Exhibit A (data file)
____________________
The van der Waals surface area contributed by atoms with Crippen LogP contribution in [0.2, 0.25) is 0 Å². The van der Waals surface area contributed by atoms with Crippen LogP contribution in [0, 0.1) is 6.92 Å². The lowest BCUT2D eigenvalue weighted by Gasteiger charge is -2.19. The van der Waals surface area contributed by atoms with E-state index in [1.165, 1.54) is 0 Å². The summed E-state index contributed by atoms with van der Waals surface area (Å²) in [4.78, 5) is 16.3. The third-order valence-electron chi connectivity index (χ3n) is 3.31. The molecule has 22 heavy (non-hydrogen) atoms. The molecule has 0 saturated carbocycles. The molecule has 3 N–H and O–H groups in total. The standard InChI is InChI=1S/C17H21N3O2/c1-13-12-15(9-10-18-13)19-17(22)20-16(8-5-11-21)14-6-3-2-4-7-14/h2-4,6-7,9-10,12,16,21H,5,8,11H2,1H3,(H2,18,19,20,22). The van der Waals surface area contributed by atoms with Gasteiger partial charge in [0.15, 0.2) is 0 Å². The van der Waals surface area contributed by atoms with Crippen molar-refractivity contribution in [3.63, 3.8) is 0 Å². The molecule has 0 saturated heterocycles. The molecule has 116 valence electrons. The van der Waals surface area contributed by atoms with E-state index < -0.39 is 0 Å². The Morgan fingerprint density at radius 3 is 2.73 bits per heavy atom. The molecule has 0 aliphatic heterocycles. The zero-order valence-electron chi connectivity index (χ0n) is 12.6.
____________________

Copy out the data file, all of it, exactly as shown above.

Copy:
The van der Waals surface area contributed by atoms with Crippen LogP contribution in [0.2, 0.25) is 0 Å². The van der Waals surface area contributed by atoms with Crippen LogP contribution in [0, 0.1) is 6.92 Å². The lowest BCUT2D eigenvalue weighted by Gasteiger charge is -2.19. The van der Waals surface area contributed by atoms with E-state index in [1.165, 1.54) is 0 Å². The summed E-state index contributed by atoms with van der Waals surface area (Å²) in [4.78, 5) is 16.3. The third-order valence-electron chi connectivity index (χ3n) is 3.31. The molecule has 22 heavy (non-hydrogen) atoms. The molecule has 0 saturated carbocycles. The molecule has 3 N–H and O–H groups in total. The standard InChI is InChI=1S/C17H21N3O2/c1-13-12-15(9-10-18-13)19-17(22)20-16(8-5-11-21)14-6-3-2-4-7-14/h2-4,6-7,9-10,12,16,21H,5,8,11H2,1H3,(H2,18,19,20,22). The van der Waals surface area contributed by atoms with Gasteiger partial charge in [0.15, 0.2) is 0 Å². The van der Waals surface area contributed by atoms with Crippen molar-refractivity contribution in [3.63, 3.8) is 0 Å². The molecule has 0 saturated heterocycles. The molecule has 116 valence electrons. The van der Waals surface area contributed by atoms with E-state index < -0.39 is 0 Å². The Morgan fingerprint density at radius 3 is 2.73 bits per heavy atom. The molecule has 0 aliphatic heterocycles. The zero-order valence-electron chi connectivity index (χ0n) is 12.6.